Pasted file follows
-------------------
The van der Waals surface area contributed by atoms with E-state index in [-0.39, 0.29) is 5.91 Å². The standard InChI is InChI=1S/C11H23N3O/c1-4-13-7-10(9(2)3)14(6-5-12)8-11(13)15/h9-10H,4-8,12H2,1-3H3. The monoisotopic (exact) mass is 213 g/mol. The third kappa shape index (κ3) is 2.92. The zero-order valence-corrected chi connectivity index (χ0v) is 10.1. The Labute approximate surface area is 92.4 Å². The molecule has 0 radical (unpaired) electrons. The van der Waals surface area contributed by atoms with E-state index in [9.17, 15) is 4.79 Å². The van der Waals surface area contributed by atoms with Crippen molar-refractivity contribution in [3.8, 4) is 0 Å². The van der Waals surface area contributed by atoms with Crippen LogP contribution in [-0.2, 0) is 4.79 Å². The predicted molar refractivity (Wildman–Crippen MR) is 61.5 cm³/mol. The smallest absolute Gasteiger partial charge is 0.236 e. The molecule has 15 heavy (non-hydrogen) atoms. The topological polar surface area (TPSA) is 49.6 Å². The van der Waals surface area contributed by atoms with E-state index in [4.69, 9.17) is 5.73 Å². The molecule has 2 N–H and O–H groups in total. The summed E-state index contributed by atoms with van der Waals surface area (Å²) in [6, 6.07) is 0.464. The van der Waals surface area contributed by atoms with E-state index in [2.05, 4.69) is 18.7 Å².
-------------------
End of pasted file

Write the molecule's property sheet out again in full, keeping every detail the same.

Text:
The van der Waals surface area contributed by atoms with E-state index in [-0.39, 0.29) is 5.91 Å². The standard InChI is InChI=1S/C11H23N3O/c1-4-13-7-10(9(2)3)14(6-5-12)8-11(13)15/h9-10H,4-8,12H2,1-3H3. The monoisotopic (exact) mass is 213 g/mol. The third kappa shape index (κ3) is 2.92. The zero-order valence-corrected chi connectivity index (χ0v) is 10.1. The Labute approximate surface area is 92.4 Å². The molecule has 0 radical (unpaired) electrons. The van der Waals surface area contributed by atoms with E-state index in [9.17, 15) is 4.79 Å². The van der Waals surface area contributed by atoms with Crippen molar-refractivity contribution in [3.8, 4) is 0 Å². The van der Waals surface area contributed by atoms with Crippen LogP contribution in [-0.2, 0) is 4.79 Å². The predicted molar refractivity (Wildman–Crippen MR) is 61.5 cm³/mol. The smallest absolute Gasteiger partial charge is 0.236 e. The molecule has 15 heavy (non-hydrogen) atoms. The topological polar surface area (TPSA) is 49.6 Å². The van der Waals surface area contributed by atoms with E-state index in [4.69, 9.17) is 5.73 Å². The molecule has 2 N–H and O–H groups in total. The summed E-state index contributed by atoms with van der Waals surface area (Å²) in [6, 6.07) is 0.464. The van der Waals surface area contributed by atoms with E-state index in [2.05, 4.69) is 18.7 Å².